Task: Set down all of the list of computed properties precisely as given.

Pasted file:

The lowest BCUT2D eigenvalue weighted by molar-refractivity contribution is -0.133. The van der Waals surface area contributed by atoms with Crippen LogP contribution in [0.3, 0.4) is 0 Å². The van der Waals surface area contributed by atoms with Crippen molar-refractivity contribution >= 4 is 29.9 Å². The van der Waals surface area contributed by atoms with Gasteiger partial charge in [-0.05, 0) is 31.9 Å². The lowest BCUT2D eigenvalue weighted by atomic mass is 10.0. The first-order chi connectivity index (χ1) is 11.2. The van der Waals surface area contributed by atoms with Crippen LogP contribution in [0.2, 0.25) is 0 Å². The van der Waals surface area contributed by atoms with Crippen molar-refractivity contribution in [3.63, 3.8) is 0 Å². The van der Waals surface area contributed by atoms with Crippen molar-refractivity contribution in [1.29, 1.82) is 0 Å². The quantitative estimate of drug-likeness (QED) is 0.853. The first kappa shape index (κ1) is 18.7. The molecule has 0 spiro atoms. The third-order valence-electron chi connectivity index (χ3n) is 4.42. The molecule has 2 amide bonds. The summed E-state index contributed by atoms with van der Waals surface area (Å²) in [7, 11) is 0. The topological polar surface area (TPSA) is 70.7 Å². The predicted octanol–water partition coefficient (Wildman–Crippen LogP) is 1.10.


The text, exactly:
The lowest BCUT2D eigenvalue weighted by molar-refractivity contribution is -0.133. The van der Waals surface area contributed by atoms with Crippen LogP contribution in [0.3, 0.4) is 0 Å². The van der Waals surface area contributed by atoms with Crippen molar-refractivity contribution >= 4 is 29.9 Å². The van der Waals surface area contributed by atoms with Gasteiger partial charge in [-0.05, 0) is 31.9 Å². The lowest BCUT2D eigenvalue weighted by atomic mass is 10.0. The first-order chi connectivity index (χ1) is 11.2. The van der Waals surface area contributed by atoms with Crippen LogP contribution in [0.2, 0.25) is 0 Å². The van der Waals surface area contributed by atoms with Crippen molar-refractivity contribution in [3.63, 3.8) is 0 Å². The van der Waals surface area contributed by atoms with Crippen molar-refractivity contribution in [1.29, 1.82) is 0 Å². The quantitative estimate of drug-likeness (QED) is 0.853. The first kappa shape index (κ1) is 18.7. The molecule has 0 spiro atoms. The third-order valence-electron chi connectivity index (χ3n) is 4.42. The molecule has 2 amide bonds. The summed E-state index contributed by atoms with van der Waals surface area (Å²) in [7, 11) is 0. The topological polar surface area (TPSA) is 70.7 Å². The predicted octanol–water partition coefficient (Wildman–Crippen LogP) is 1.10.